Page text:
Alright, you knew this was coming. It’s 2:20 a.m. and typically I would pass off my photo editing and post-concert blogging to the next day, but we all saw how that went last week. And if there’s anyone who deserves a proper post-concert blog, it’s that beautiful man named Bryce Avary. Now, I realize that Denton’s proximity to Dallas rarely has perks, but the fact that it is in fact the hometown of the Rocket Summer is enough to make me thankful to live in the North Texas area. For one, Bryce never misses Dallas. And, it also means that every show I go to is a hometown show for him. Geez, so great. The show was fabulous. The Granada Theater might be my new favorite venue around, second only to the House of Blues and Bryce put on a fantastic show with the classic Rocket Summer love fest energy that surrounds that beautiful man and his beautiful music. It had all the elements for a perfect concert experience. It had the wonderful crowd with their perfect energy. It had the no tall guy standing in front of me factor. It had the Bryce crowd surfing to a spot in the crowd directly next to me. And I even had my “Oh-my-gosh-he-just-held-my-hand!” moment when he was walked in front of me to get back to the stage. And you can be completely certain I geeked like a total loser. Just kidding. I was pretty cool about it. It was the best. I wish I could articulate just what is so magical about his shows without risking sounding like a superficial fan-girl or a little more exposed than I’d like to feel at the current moment. But I’ll do my best. This is my blog afterall and I remember something about ‘guaranteed honesty’ being part of my original mission with this nearly three year old project venture, so I’ll give it a shot.
With Bryce, his shows are a different experience every time. Of course he plays different music and on a different stage and I’m surrounded by a different crowd of people, but it’s less about all of that and more about myself and where I am. If you haven’t listened to the Rocket Summer, you wouldn’t know that his music is very spiritual. It’s not something he hides and he’s very vocal about how his Christian faith is a huge part of his life and his music. For years, this was something I loved about his music. I proudly stood with my fist in the air screaming his beautiful lyrics, “My heart is open and willing so take it.” His songs were spiritually-charged for me, anthems that challenged my norms and called me to worship in a way that was raw and real and authentic. His songs were powerful works of art that played a huge part of my own faith life as they gave me words that I couldn’t manage to string together and I sang them proudly. And now, as I’ve spent the last two years rejecting the faith life that I had known my whole life, pushing away everything from the habits and traditions and words and the books and even some of the people I associated with that part of my life I chose to walk away from, things are obviously different. And while all of that holds true, Bryce’s music is the exception. If I’m being a little too honest, Bryce’s music is as close to anything spiritual I choose to let into my life. It’s partly the history I have with him and his music, but more than that, I let it into my life because, honestly, it reminds me to believe in something. His music reminds me to keep searching even if I don’t come to the same conclusions his beautiful music rests on, to keep searching even if I never find anything at all. It reminds me not to be hopeless, to look for things that are so much greater than me, whether that’s a god or “Old Love” as he writes, meaningful friendships, or even the magical energy of a Rocket Summer concert. I know I’m being incredibly cheesy, but it’s true. Needless to say, his music means a lot to me and getting to share his music and concert experiences with people I love is a big deal. When I think about the top ten nights of my life, Rocket Summer concerts honestly make up more than a couple of slots on the list. It’s so much more than just a fun time or something cool to do on a friday night. He’s powerful music at its very, very best and it makes my life exude with goodness beyond measure.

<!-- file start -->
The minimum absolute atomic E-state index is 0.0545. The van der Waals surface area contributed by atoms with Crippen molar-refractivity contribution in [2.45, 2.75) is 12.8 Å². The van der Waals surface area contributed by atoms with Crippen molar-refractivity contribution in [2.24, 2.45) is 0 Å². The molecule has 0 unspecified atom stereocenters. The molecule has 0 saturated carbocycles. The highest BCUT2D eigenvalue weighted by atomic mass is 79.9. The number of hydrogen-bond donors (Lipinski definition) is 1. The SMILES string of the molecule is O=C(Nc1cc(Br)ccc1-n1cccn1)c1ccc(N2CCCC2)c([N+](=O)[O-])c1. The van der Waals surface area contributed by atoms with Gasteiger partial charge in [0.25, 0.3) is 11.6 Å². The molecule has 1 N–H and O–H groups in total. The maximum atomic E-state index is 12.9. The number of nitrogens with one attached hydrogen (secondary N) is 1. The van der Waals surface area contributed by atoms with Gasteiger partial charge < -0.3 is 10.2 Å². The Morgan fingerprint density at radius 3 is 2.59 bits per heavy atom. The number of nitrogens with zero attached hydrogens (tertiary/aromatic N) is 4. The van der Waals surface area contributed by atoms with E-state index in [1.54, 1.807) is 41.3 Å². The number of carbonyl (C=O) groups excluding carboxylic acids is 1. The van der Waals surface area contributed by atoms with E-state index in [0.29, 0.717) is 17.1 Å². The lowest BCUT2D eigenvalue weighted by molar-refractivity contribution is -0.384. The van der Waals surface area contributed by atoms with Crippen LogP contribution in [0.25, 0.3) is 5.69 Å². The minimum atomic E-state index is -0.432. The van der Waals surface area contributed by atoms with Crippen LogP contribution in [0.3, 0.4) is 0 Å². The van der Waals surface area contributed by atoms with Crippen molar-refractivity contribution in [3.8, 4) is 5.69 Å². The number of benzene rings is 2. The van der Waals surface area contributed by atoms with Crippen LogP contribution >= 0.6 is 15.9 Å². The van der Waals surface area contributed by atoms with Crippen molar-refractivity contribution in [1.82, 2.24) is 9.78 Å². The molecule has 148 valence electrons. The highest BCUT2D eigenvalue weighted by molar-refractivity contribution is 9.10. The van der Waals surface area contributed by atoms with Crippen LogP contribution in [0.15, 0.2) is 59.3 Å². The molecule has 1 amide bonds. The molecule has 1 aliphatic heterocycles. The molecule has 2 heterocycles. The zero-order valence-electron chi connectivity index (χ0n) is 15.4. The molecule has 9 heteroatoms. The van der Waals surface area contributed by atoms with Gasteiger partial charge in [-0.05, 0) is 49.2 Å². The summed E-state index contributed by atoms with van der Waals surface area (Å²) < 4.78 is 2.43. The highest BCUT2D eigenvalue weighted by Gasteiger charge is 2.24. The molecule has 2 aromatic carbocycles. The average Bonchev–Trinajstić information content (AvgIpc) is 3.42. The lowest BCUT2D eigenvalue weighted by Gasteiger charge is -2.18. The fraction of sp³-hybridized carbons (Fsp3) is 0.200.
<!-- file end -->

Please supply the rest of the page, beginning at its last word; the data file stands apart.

If someone were to ask me simply what I believe, I wouldn’t have much to respond with besides “I don’t know,” which is a place I’m pretty content to be right now. But if I think about it, I can answer that question. I believe in words. I believe in their power, the way the right ones in the right order can make entire nations rise to their feet or put an infant to sleep at night or make a twenty-year-old girl raise her first in the air and feel absolutely certain that she’s alive. And that, my friends, is something I think is worth celebrating every single fucking day.
Oh, and one more quick story before bedtime as it’s now 3:07 a.m. After the show, we were walking back to the car when we spotted the line to meet Bryce. After about ten seconds of hesitation we hopped in line. I waited to meet him after one of his shows about four years ago, but it seemed like a good time and the line wasn’t horribly long for once. We chatted with the group of people directly in front of us and learned (after having been there nearly 45 minutes already) that we needed yellow wristbands to get into the meet and greet. After plotting how we would get past the security guard checking wristbands, we convinced two kind strangers walking away from the meet and greet area to rip off their wristbands and give them to us. So I had my two minutes to take pictures with him, have him sign my cd, and thank him for ten years of fabulous music. I even told him about the very first time I saw him life at Hailey’s in Denton eight years ago. “No way! The acoustic show! That was so long ago!” I was twelve years old. Crazy how fast life happens.